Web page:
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Getting More Done Than You Thought Possible

Have you ever had so many projects on your plate, you weren't sure how or if you could get them all done? But then somehow you did?

Last Monday night as I climbed into bed, almost too wiped out to sleep, I thought about what allowed me to finish every item on my list but one—and a handful of items that weren't on the list.

Knowing I was heading out the next morning on vacation helped. Signing up for a 5:30 am ride to the airport might have helped. Lining up Nader at Exclusive Limousine Service definitely helped.

A few more Ultimate Reminders to help you get more done:

Manage your energy and your time.

Years ago, Harvard Business Review published a lengthy article by Tony Schwartz titled “Manage Your Energy, Not Your Time.” It’s worth reading, but you may find it much more helpful to manage both. Why leave anything off the table?

For example, I’ve learned I do my best writing early in the morning. When you're writing a book as I am and other people are counting on you to meet your deadlines, you strategize in as many ways as you can. That’s the manage-your-energy part.

But I’ve also learned to take more breaks. Contrary to outward appearances, breaks increase productivity. A few things I was able to slip into the fragments of time in between the actual items on my list:

  • Writing a friendly note to my parents
  • Laughing with my brother, having an upbeat conversation
  • Cheering on a friend who just moved across the country
  • Writing a requested testimonial for my web team
  • Spending time with Toby, my neighbor's Yorkie.

Look at the fragments of time in your own day, especially those times when you could most use a break. How could you put them to their highest use? The so-called little things end up boosting your energy to tackle the big things.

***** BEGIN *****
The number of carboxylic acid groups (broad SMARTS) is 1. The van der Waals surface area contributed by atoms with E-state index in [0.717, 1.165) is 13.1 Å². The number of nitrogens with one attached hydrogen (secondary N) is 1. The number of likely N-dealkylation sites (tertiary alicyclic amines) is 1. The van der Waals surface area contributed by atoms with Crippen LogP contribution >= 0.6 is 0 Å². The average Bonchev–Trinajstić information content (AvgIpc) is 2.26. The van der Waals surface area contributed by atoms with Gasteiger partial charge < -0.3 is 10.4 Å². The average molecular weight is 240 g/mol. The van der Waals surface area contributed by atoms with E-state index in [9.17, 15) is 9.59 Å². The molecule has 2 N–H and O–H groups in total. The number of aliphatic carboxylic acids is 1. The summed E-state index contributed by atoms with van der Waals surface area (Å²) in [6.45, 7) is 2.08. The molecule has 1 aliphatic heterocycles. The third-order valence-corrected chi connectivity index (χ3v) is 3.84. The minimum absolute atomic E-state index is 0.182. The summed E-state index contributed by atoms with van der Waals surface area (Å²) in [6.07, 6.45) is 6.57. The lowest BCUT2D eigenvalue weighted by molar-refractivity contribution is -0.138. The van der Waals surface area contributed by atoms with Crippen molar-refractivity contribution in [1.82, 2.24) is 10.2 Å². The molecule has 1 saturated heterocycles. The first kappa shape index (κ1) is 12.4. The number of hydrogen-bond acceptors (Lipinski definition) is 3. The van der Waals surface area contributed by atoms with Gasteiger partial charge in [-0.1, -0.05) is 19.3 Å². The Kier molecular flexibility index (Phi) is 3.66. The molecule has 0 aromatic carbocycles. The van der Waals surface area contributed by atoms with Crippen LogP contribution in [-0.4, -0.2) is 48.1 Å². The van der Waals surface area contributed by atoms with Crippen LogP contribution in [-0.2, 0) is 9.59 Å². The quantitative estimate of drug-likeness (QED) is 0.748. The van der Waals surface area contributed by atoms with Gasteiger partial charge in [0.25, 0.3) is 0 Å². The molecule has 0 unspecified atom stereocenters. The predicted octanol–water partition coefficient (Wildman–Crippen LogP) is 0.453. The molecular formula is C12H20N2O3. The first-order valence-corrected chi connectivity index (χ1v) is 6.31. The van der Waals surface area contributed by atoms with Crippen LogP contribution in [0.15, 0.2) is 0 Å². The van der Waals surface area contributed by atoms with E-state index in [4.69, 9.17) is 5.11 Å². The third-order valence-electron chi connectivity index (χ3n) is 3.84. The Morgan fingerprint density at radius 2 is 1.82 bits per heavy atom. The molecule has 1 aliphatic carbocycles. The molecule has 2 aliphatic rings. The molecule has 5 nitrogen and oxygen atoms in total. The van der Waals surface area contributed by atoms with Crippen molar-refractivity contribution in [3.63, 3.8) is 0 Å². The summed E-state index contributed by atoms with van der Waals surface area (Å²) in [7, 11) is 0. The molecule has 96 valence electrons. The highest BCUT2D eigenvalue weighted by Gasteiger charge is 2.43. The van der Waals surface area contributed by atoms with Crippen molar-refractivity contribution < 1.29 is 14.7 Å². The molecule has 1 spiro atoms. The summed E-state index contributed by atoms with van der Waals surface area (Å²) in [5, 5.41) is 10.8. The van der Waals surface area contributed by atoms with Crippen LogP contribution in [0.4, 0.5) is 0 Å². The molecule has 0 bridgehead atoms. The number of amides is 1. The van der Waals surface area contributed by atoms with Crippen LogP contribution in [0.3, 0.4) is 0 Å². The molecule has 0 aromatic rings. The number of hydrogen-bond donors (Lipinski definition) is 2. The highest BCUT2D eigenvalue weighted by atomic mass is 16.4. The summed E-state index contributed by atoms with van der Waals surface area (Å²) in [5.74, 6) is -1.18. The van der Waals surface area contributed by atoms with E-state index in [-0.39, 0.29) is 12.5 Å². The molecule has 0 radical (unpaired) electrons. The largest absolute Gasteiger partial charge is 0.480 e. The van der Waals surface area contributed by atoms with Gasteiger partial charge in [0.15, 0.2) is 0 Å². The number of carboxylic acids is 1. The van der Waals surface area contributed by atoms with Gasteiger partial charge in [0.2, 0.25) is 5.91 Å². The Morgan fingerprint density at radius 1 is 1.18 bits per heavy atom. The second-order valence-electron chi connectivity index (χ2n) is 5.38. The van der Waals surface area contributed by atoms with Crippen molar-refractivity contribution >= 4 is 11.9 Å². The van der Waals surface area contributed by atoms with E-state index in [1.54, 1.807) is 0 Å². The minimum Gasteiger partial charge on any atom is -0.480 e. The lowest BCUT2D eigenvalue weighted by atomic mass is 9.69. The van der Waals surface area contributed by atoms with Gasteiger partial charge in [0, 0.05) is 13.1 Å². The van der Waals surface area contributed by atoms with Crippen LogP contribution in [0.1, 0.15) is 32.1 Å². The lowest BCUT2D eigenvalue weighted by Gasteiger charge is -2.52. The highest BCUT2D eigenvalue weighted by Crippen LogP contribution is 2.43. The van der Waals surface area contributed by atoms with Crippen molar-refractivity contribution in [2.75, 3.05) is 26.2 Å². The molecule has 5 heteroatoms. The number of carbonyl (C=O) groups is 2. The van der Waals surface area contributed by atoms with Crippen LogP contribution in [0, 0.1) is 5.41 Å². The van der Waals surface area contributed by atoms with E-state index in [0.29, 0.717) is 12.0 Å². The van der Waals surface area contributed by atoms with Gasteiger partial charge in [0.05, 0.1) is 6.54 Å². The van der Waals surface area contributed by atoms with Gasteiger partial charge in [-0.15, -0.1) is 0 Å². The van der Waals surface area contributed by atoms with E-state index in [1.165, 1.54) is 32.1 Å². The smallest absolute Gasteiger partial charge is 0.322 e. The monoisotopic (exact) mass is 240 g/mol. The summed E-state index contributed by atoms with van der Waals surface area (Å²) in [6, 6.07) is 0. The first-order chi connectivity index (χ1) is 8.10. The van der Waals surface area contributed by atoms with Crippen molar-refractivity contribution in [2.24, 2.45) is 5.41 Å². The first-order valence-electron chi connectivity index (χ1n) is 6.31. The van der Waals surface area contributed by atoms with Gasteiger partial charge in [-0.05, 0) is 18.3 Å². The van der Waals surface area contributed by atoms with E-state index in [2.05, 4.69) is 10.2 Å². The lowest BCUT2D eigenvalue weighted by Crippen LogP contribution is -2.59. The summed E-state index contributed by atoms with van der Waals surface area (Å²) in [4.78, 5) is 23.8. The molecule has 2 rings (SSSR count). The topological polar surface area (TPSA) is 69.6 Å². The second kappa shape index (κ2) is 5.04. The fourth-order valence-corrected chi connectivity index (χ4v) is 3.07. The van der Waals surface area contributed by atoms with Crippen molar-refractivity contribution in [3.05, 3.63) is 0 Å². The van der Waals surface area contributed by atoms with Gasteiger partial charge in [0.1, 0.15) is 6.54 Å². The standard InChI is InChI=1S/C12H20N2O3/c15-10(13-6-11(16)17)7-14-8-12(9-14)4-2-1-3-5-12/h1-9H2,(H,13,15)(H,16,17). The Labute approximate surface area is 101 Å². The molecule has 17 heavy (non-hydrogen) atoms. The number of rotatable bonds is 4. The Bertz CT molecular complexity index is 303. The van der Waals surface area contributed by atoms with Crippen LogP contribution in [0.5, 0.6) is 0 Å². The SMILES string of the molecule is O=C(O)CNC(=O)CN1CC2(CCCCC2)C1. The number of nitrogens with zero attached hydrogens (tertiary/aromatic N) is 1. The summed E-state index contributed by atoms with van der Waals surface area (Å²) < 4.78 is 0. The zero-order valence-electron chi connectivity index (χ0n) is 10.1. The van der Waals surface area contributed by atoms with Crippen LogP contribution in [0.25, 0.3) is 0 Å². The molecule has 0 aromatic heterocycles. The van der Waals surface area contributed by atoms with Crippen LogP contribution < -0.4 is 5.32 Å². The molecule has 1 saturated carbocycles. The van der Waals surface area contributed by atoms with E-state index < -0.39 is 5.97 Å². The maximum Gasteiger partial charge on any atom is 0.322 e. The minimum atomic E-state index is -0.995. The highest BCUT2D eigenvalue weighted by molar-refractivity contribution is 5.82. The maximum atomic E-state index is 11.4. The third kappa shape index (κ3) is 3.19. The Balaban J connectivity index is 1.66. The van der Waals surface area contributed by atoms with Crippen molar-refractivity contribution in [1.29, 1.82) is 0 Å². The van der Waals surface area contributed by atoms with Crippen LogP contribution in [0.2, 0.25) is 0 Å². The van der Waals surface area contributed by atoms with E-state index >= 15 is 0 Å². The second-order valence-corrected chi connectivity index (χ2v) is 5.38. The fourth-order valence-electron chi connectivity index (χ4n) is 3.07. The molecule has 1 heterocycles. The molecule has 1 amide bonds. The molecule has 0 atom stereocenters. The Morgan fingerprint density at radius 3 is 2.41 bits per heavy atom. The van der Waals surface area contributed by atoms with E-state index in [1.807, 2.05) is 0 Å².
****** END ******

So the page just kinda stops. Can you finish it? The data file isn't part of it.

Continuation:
Get it all out of your head.

I heard this on a TEDx Talk from David Allen, of Getting Things Done fame. It helps tremendously to get all your commitments out of your head and onto paper or screen. Use a spreadsheet, use an app, use a spiral notebook. The method matters less than simply doing it.

As you’ve heard me say before, I like the free app Wunderlist, because it lets the user create lists, create subtasks, and reorder both with the flick of a finger. It’s also inordinately satisfying to hear the ‘ding’ when an item is checked off the list.

Careful how you talk to yourself.

The more commitments you have on your plate, the more crucial it is to speak to yourself (and about yourself) in affirmative language. What you affirm can start to take on a life of its own. Speak strength and optimism.

Put first things first.

When I start my day with Mass or exercise (realizing they're two totally different things), I get so much more done and handle stress so much better. I try not to do either activity for the goodies, but the goodies happen anyway.

What morning habit or ritual makes all the difference in your day? Do it. And watch what it does for your sense of joy and resilience.

P.S. Speaking of taking a break …

The one thing I didn't get done last Monday was finish packing. Now that I'm packed and on my way, I’m taking a break in every sense of the word. In my absence next week, feel free to revisit past Pep Talks. Looking forward to reconnecting the week after next!

When you’re working on a big project, it’s easy to convince yourself you’re too busy to breathe.

Gina DeLapa

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Gina DeLapa is America's Ultimate Reminders® Coach, a sought-after speaker, and the proud creator of the Ultimate Reminders® book series. Her wise and witty reminders ("Beware the organization whose response to a burning building is to form a committee") will make you laugh, stir your soul, and inspire your best. If you're not already getting her free Monday-Morning Pep Talk, be sure to sign up now at UltimateReminders.com/mondaymorningpeptalk.